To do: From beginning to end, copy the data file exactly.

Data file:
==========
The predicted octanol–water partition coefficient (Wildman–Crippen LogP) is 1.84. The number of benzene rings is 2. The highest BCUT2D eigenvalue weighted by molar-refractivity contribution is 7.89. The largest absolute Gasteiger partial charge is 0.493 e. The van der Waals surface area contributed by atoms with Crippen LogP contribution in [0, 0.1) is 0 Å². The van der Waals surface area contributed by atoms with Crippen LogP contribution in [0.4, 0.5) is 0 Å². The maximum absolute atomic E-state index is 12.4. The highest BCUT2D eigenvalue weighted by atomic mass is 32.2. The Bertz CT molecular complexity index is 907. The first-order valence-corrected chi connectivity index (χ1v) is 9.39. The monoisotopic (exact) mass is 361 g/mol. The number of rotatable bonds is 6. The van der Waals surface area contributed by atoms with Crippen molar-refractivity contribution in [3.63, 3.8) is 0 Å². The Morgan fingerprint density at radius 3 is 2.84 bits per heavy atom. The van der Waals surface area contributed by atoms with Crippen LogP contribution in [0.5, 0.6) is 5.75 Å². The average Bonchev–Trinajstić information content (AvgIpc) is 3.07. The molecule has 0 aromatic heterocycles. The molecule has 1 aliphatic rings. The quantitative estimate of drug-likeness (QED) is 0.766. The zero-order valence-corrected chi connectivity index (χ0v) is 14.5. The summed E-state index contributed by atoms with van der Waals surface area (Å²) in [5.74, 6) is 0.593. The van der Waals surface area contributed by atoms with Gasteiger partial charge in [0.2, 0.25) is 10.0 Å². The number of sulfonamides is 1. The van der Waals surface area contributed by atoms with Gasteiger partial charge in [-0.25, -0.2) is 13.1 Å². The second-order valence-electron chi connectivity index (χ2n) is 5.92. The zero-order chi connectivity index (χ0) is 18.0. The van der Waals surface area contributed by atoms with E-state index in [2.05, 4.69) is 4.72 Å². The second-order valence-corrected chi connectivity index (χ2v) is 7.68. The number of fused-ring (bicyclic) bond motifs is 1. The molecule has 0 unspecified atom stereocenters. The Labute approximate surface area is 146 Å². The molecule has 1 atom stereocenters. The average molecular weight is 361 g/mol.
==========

The predicted octanol–water partition coefficient (Wildman–Crippen LogP) is 1.84. The number of benzene rings is 2. The highest BCUT2D eigenvalue weighted by molar-refractivity contribution is 7.89. The largest absolute Gasteiger partial charge is 0.493 e. The van der Waals surface area contributed by atoms with Crippen LogP contribution in [0, 0.1) is 0 Å². The van der Waals surface area contributed by atoms with Crippen LogP contribution in [0.4, 0.5) is 0 Å². The maximum absolute atomic E-state index is 12.4. The highest BCUT2D eigenvalue weighted by atomic mass is 32.2. The Bertz CT molecular complexity index is 907. The first-order valence-corrected chi connectivity index (χ1v) is 9.39. The monoisotopic (exact) mass is 361 g/mol. The number of rotatable bonds is 6. The van der Waals surface area contributed by atoms with Crippen molar-refractivity contribution in [3.63, 3.8) is 0 Å². The Morgan fingerprint density at radius 3 is 2.84 bits per heavy atom. The van der Waals surface area contributed by atoms with Crippen LogP contribution in [0.5, 0.6) is 5.75 Å². The average Bonchev–Trinajstić information content (AvgIpc) is 3.07. The molecule has 0 aromatic heterocycles. The molecule has 1 aliphatic rings. The quantitative estimate of drug-likeness (QED) is 0.766. The zero-order valence-corrected chi connectivity index (χ0v) is 14.5. The summed E-state index contributed by atoms with van der Waals surface area (Å²) in [5.74, 6) is 0.593. The van der Waals surface area contributed by atoms with Gasteiger partial charge in [0.2, 0.25) is 10.0 Å². The number of sulfonamides is 1. The van der Waals surface area contributed by atoms with Gasteiger partial charge in [-0.25, -0.2) is 13.1 Å². The second-order valence-electron chi connectivity index (χ2n) is 5.92. The zero-order chi connectivity index (χ0) is 18.0. The van der Waals surface area contributed by atoms with E-state index in [2.05, 4.69) is 4.72 Å². The second-order valence-corrected chi connectivity index (χ2v) is 7.68. The number of fused-ring (bicyclic) bond motifs is 1. The molecule has 0 unspecified atom stereocenters. The Labute approximate surface area is 146 Å². The molecule has 1 atom stereocenters. The average molecular weight is 361 g/mol.